I know that a firm I begin working with whose total revenue per adviser is under $400k will, as long as they implement what we agree needs to happen, generate at least a six-figure uplift in revenue within the first 12 months without any increase to expenses or capacity.

I know that a firm that comes to me with issues converting prospects to new clients, given the right starting point, can remove all fee sensitivity from the first meeting, lift conversion rates to 80$%+ and get a decision to engage within 2 days of the meeting without any pre-preparation or factfinding before the meeting and without need for any proposal.

I know that by implementing a client experience map, a practice I work with generate at the very least double the number of client referrals within 12 months, get 70% of clients engaging with the Review process at the first contact (including returning all pre-work ahead of time) and enjoy 98%+ retention rates, even if they are also increasing fees annually.

I can make these promises because:

  1. There is a process and method behind each project that has been repeated many times over, which creates the transformation,
  2. I’m clear on what is needed from the firm, both in terms of situation and action, as a starting point (aka the before)
  3. I am aware that failure to get the result in the timeframe – 12 months, usually – is highly detrimental to my client, our relationship, and ultimately my reputation.

Does that mean every client achieves the outcome?

If they implement what we agree needs to happen, yes.

The caveat exists because I am also aware that there are factors here that are outside my control.

These are things I am very clear about, and why I am comfortable making those statements – it’s the line between knowing what I can do, and what I don’t.

The Expectation Gap

The key point is about expectation.

The goals-based approach – which if done well isn’t ever primarily about financial goals (because most people’s goals aren’t primarily financial) – is about three things.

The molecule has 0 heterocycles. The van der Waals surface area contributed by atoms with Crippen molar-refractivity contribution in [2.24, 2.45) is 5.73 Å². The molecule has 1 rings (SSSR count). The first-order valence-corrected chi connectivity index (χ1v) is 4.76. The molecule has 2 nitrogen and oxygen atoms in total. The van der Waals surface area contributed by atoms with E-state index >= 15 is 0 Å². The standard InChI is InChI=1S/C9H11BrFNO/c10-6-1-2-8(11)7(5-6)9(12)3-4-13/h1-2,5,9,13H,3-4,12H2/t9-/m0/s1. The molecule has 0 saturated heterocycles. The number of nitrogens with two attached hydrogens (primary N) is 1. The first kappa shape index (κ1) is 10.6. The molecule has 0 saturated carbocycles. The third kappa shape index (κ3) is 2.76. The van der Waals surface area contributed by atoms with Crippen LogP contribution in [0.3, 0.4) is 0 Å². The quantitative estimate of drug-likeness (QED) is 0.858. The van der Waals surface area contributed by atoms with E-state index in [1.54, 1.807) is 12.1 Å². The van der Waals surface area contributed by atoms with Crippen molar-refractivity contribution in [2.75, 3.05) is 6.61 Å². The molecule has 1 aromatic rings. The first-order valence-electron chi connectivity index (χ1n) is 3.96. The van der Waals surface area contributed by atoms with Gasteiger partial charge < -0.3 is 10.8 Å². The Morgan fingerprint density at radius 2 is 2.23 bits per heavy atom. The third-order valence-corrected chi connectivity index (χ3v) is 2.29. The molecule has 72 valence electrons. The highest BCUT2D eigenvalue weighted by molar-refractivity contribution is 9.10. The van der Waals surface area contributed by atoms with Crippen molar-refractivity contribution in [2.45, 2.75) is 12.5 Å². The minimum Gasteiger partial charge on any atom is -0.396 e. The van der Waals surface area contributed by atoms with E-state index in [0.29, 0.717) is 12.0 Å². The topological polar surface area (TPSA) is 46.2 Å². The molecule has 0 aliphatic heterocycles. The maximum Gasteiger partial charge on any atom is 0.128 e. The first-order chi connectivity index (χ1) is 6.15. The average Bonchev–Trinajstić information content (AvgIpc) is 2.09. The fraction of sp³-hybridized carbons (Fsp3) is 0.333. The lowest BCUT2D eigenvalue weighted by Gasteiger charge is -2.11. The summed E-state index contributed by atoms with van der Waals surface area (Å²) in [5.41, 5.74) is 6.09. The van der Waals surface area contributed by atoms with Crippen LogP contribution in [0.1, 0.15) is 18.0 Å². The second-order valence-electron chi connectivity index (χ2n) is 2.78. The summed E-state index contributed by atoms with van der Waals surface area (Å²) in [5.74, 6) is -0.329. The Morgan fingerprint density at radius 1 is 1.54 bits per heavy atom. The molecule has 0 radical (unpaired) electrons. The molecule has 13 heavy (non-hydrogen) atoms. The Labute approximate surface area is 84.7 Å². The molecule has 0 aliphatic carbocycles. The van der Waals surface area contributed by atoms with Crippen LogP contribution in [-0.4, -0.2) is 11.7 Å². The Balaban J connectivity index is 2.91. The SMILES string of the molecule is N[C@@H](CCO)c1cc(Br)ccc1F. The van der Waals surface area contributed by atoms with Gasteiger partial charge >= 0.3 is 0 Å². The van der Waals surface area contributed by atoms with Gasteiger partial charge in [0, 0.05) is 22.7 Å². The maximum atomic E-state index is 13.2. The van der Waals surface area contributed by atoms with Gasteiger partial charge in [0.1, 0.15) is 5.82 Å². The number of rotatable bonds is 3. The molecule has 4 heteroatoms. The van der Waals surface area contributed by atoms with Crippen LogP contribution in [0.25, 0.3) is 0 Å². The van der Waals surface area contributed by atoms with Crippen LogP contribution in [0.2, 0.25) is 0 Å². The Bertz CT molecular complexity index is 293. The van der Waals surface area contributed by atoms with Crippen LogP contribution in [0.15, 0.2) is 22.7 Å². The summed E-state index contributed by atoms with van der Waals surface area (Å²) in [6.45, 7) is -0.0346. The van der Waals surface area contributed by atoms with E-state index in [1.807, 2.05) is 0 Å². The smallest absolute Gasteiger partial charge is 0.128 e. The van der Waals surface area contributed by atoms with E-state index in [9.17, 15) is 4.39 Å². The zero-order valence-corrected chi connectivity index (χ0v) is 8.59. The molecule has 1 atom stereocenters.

1. Getting clear agreement of the desired outcome to the level that it can be defined and becomes measurable.
  2. Working backwards from there to understand the starting position in relevant terms.
  3. Identifying what actions can be taken based on what I know to work to bridge the gap within the desired (or agreed) timeframe.

If I can’t bridge the gap, I am (and should be) open and honest about it and share what I think is possible, reasonable and likely.

My problem with the values-based approach is that it seems to fool itself into missing this part of the puzzle.

Values as outcomes

Values aren’t goals. I think we can all agree on that.

Goals can be ticked off life’s bucket list. Values cannot (but they can change).

According to the dictionary definition, values are:

1. The regard that something is held to deserve; the importance, worth, or usefulness of something.

2. Principles or standards of behaviour; one’s judgement of what is important in life.

In other words, an expression of what matters to an individual.

This is where the water gets murky because whilst money may and can help clients live a life that is more aligned with their values, it’s no more of a guarantee that paying for a gym membership will result in me becoming the healthy version of myself I am drawn to become.